Unpaid women's labour
Unpaid women's labour - women's labour which produces goods and facility but is not rewarded. It includes domestic labour, natural production for family needs and also unpaid production of goods for sale. Its product isn't remunerated by the economics though as a whole it is useful for economics. The women themselves hardly become aware of this fact. There is a tendency towards underestimation of unpaid women's labour. According to the estimation of UNDP (United Nation Development Program, 1995) unpaid labour comprises more than 70% of the total world output, and women make up the majority of unpaid labour. Beijing Platform of Action (1995) mentions: "Women contribution to the development is seriously underestimated, and as a result its public acknowledgement is limited. A clear idea of types, scope and division of such unpaid labour will also promote more even allocation of responsibilities".
Studying the time budgets, researches succeeded to determine duration and types of work carried out by men and women in different countries. UNDP ascertained that in all the countries women work longer than men. In developing countries two thirds of women's labour is unpaid.
Some types of unpaid production is taken into account by the System of National Accounts, recommended by the UN Statistical Office in 1993; but it does not take into consideration domestic labour and reproductive labour. Beijing Platform of Action obliges the governments to work at including of statistical estimations of women's domestic labour in their national accounts. It should be mentioned that national statistical systems of some countries - among them Canada, Norway and Netherlands - try to inculcate measuring of women's unpaid labour in "satellite national accounts".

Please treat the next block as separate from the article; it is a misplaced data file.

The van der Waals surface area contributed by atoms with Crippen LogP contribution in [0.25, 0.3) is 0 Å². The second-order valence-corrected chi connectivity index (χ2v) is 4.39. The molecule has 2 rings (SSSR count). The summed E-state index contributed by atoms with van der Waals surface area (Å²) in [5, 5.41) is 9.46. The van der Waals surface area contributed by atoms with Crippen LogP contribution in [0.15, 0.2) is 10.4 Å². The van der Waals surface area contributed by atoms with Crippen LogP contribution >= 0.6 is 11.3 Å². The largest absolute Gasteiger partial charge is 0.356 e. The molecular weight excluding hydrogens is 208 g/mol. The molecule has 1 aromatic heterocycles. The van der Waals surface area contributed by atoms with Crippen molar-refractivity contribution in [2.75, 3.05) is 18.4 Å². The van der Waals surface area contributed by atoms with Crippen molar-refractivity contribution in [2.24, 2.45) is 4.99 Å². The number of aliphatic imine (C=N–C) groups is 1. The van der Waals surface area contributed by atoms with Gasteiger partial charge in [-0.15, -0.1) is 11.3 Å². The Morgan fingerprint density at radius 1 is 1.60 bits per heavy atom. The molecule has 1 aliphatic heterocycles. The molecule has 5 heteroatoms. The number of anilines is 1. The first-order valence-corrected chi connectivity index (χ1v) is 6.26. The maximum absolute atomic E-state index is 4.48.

"Invisibility" of women's labour in the national statistics causes neglect of the role of women's unpaid labour in the welfare of the country. As a result, this role isn't taken into account when working out social and economical national politics of the country, which, as a matter of fact, is guided by mistaken data.
Thus, according to the researches (M. E. Baskakova), a new system of pensions provision which is being enacted in Russia now, will have different consequences for men and women who during their active life had family duties and in this connection did unpaid job. The consequence of it is women salary lag, decrease of seniority at the expense of maternity leave, children sick-lists. The problem of pension for divorced husbands and wives isn't settled either. In a family where paid and unpaid labours are not evenly shared between husband and wife, a woman who undertook most of domestic duties and for this reason amassed less pensionary installment than her husband, in case of divorce, in accordance with Family code of RF (Russian Federation) currently in force, would not be able to pretend to a part of pensionary payment of her former husband.
Alexander Patrisia, Baden Sally. Gender glossary of macroeconomic terms / prepared by BRIDGE in cooperation with GTZ (German Technical Cooperation) / translated from English / Institute of Development Studies and Deutsche Gessellschaft fur Technische Zusammenarbeit (GTZ) GmbH/ISBN 1 85864 317 1. February 2000.
Evgeny Altovsky. New view on the system of national accounts // informational analytic newspaper "Modus" ¹ 16(95) of August 15, 1999: <http://modus.mobile.ru/index.html?id=1009>
Baskakova M. E. Equal opportunities and gender stereotypes in the labour-market // Project "Gender expertise" of Moscow Center of Gender Studies. M., 1998. <http://ngo.org.ru/ngoss/get/id12723.html>
Unpaid labour is also very important // Australian diary <http://klendo.narod.ru/ARCHIVE/OCTOBER/AD1011.htm>
Platform of actions // Fourth World Conference on Women (Beijing, September 4-15, 1995). UNO, 1995. Ð. 11-150.